Take note of how your conversations go.
If your friend thinks that you’re talking in an unusual manner, then you know that your tone isn’t as conversational and casual. If he or she doesn’t notice that you’re actually practicing your talking points and sees it as an actual conversation over a beer, then you have an idea of how your tone should be.
Just remember not to drink too much beer in the process!
So…PRACTICE. PRACTICE. PRACTICE.
It doesn’t matter if you’re a novice or a veteran speaker.
You won’t always get your presentation perfect the first time you rehearse it.
Don’t underestimate the importance of rehearsing your presentation. It’s not just about the “what” of your presentation… it’s also about the “how” of the presentation that would leave a positive impact on your audience.
Apply the 72-hour rule along with these other tips in your next presentation. See how it can help you improve your public speaking skills!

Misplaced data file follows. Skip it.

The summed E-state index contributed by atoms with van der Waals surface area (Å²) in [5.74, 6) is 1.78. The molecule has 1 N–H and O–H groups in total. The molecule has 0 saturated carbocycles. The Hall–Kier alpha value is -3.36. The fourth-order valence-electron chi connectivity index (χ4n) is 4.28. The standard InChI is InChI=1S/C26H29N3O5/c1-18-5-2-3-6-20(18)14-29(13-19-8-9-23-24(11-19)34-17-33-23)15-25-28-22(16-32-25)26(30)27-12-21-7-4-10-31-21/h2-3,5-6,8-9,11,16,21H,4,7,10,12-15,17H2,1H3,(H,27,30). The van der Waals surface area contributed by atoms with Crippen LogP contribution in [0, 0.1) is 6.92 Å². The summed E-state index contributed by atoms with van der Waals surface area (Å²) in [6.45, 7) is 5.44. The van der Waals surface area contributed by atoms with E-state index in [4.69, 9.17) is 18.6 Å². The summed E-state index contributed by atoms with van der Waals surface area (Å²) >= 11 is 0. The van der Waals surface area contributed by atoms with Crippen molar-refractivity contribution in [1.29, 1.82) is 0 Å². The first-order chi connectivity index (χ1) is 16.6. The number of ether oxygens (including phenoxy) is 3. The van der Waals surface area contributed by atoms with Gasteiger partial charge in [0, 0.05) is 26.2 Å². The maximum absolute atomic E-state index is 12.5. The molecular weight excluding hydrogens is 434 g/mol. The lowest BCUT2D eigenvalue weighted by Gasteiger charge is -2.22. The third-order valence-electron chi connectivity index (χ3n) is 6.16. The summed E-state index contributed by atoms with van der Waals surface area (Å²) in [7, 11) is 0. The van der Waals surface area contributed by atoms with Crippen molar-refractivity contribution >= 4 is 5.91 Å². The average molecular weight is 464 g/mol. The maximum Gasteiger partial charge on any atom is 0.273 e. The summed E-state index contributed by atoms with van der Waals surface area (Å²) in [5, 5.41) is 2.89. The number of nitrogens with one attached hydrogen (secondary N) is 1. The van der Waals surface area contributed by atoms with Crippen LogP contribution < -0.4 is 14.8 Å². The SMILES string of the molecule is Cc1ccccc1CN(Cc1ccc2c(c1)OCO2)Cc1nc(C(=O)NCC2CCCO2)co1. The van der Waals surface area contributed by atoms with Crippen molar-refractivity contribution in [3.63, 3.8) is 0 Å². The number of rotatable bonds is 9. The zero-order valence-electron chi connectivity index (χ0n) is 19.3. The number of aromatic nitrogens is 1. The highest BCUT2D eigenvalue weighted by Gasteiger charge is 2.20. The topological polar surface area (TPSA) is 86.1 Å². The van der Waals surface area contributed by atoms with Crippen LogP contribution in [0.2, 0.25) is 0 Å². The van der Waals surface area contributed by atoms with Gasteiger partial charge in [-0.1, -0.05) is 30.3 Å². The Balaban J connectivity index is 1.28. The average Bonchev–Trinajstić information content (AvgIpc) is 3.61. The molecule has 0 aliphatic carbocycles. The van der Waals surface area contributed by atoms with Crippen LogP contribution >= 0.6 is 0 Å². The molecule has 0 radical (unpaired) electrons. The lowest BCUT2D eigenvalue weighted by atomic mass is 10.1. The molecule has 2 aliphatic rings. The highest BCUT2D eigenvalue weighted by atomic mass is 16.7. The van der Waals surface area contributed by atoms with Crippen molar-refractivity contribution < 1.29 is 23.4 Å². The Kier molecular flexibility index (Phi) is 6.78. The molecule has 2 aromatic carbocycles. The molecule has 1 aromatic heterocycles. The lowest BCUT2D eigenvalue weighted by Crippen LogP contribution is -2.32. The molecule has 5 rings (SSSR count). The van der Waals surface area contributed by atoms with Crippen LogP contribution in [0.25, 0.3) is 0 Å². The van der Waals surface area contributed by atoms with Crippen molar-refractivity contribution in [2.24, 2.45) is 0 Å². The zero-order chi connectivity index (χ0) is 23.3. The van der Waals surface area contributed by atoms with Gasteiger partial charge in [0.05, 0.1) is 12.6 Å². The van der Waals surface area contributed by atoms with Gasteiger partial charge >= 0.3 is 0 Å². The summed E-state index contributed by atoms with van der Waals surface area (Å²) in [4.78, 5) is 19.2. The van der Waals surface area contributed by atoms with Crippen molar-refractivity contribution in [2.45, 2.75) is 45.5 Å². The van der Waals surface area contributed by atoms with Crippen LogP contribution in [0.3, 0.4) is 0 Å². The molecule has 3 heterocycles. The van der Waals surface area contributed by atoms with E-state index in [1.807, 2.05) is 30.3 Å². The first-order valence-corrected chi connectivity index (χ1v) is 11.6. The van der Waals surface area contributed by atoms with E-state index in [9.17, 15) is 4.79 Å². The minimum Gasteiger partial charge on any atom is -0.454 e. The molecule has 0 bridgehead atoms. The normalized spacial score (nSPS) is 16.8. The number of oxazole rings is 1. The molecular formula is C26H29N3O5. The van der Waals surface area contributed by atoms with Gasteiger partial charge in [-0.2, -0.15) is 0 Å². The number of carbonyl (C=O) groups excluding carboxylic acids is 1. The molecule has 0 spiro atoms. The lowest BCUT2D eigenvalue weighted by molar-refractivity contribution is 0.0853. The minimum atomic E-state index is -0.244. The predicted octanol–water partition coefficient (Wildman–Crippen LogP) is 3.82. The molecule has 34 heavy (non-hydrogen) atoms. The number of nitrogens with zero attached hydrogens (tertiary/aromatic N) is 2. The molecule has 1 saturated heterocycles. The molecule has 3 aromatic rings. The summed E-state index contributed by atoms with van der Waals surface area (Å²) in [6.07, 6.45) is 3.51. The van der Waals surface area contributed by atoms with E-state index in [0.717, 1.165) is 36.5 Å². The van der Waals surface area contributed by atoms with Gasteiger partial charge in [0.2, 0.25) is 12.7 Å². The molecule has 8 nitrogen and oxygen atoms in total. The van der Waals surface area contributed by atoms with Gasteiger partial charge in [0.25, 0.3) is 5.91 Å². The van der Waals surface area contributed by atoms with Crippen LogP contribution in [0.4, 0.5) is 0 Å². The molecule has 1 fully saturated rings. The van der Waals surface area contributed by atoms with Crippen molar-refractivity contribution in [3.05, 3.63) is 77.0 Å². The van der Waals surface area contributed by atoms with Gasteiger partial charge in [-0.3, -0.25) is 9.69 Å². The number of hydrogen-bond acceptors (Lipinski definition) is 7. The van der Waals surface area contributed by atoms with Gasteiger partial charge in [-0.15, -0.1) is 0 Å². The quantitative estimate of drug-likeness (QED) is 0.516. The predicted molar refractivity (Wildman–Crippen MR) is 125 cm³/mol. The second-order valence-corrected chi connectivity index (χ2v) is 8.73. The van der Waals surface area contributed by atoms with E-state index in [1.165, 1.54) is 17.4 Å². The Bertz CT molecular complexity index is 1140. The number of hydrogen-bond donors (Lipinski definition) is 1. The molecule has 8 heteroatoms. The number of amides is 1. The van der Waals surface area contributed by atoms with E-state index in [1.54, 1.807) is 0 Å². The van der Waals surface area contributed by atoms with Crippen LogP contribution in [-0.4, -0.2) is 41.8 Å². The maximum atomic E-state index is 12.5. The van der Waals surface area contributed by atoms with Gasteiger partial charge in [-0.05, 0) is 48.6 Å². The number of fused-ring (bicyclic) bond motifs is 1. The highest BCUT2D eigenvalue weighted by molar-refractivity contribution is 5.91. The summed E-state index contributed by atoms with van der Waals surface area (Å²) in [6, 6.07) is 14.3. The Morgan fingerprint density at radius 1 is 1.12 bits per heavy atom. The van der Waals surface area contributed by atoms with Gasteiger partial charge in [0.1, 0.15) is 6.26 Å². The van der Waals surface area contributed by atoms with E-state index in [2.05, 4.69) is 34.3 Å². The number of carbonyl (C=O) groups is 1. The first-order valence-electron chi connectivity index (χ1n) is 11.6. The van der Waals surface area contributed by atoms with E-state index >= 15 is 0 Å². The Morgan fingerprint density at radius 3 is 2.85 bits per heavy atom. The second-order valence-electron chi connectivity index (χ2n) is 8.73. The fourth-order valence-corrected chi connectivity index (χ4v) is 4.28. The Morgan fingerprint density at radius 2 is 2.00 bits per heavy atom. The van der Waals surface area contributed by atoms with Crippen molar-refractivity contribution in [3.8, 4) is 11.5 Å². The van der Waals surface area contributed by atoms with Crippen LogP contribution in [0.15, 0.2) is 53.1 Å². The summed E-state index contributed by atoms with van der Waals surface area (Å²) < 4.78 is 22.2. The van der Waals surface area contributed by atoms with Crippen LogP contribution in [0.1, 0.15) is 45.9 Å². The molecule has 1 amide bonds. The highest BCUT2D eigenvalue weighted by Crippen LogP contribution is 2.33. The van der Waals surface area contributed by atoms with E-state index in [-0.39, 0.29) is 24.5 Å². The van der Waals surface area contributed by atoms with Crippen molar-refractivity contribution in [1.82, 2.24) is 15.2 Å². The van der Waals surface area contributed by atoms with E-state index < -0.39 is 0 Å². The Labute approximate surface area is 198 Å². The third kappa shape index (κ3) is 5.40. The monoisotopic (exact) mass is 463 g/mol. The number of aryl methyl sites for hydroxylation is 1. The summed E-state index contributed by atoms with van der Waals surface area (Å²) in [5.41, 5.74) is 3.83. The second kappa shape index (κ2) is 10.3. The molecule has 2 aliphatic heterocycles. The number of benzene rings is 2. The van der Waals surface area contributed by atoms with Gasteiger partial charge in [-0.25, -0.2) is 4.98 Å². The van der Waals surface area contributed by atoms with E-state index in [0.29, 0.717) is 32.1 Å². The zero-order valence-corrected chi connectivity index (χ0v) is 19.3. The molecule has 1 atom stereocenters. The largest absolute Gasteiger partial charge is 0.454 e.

—whatever the situation or setting, it’s very important to learn and eventually master the art of public speaking.
No matter what, you always need to effectively get your message across.
What good is a presentation with awesome content if you don’t deliver it properly?
Every Wednesday, we publish different tips, insights, and secrets on how you can improve your presentation skills to captivate your audience and lead interesting discussions.
The need for great presentation skills applies EVERYWHERE.
(Small meetings with your team, big meetings with your boss, an important marketing pitch, speaking engagements for events with a big audience, etc.)
Learning these skills is not just for the corporate world. Being in other industries such as the Arts, Information Technology, Medicine, and Education while knowing how to present well will definitely give you an edge.
Have that advantage.
Hope you’ve found this week’s public speaking tip interesting and helpful.
Stay tuned for next Wednesday’s Speak on the Shoulders of Giants!